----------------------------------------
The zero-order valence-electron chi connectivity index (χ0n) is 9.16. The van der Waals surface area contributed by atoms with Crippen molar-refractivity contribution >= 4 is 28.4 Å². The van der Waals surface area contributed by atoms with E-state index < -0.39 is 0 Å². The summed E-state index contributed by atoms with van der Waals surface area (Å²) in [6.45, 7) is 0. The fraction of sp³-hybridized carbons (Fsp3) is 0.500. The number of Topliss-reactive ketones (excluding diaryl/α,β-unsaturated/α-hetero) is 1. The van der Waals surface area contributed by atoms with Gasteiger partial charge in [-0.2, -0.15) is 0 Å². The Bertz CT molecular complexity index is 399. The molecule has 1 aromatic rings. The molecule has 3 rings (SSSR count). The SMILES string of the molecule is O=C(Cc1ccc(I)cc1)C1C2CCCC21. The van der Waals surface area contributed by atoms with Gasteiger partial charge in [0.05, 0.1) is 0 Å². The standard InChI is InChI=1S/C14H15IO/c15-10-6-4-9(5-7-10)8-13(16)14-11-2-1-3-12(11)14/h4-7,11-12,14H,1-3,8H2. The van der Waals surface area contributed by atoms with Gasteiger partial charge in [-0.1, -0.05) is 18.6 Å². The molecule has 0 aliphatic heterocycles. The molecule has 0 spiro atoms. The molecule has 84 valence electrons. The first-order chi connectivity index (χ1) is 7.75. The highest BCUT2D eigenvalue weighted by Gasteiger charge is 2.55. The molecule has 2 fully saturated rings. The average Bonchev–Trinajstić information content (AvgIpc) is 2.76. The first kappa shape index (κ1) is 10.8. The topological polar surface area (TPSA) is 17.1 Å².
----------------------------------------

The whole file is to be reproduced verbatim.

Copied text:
The zero-order valence-electron chi connectivity index (χ0n) is 9.16. The van der Waals surface area contributed by atoms with Crippen molar-refractivity contribution >= 4 is 28.4 Å². The van der Waals surface area contributed by atoms with E-state index < -0.39 is 0 Å². The summed E-state index contributed by atoms with van der Waals surface area (Å²) in [6.45, 7) is 0. The fraction of sp³-hybridized carbons (Fsp3) is 0.500. The number of Topliss-reactive ketones (excluding diaryl/α,β-unsaturated/α-hetero) is 1. The van der Waals surface area contributed by atoms with Gasteiger partial charge in [-0.2, -0.15) is 0 Å². The Bertz CT molecular complexity index is 399. The molecule has 1 aromatic rings. The molecule has 3 rings (SSSR count). The SMILES string of the molecule is O=C(Cc1ccc(I)cc1)C1C2CCCC21. The van der Waals surface area contributed by atoms with Gasteiger partial charge in [0.05, 0.1) is 0 Å². The standard InChI is InChI=1S/C14H15IO/c15-10-6-4-9(5-7-10)8-13(16)14-11-2-1-3-12(11)14/h4-7,11-12,14H,1-3,8H2. The van der Waals surface area contributed by atoms with Gasteiger partial charge in [-0.1, -0.05) is 18.6 Å². The molecule has 0 aliphatic heterocycles. The molecule has 0 spiro atoms. The molecule has 84 valence electrons. The first-order chi connectivity index (χ1) is 7.75. The highest BCUT2D eigenvalue weighted by Gasteiger charge is 2.55. The molecule has 2 fully saturated rings. The average Bonchev–Trinajstić information content (AvgIpc) is 2.76. The first kappa shape index (κ1) is 10.8. The topological polar surface area (TPSA) is 17.1 Å².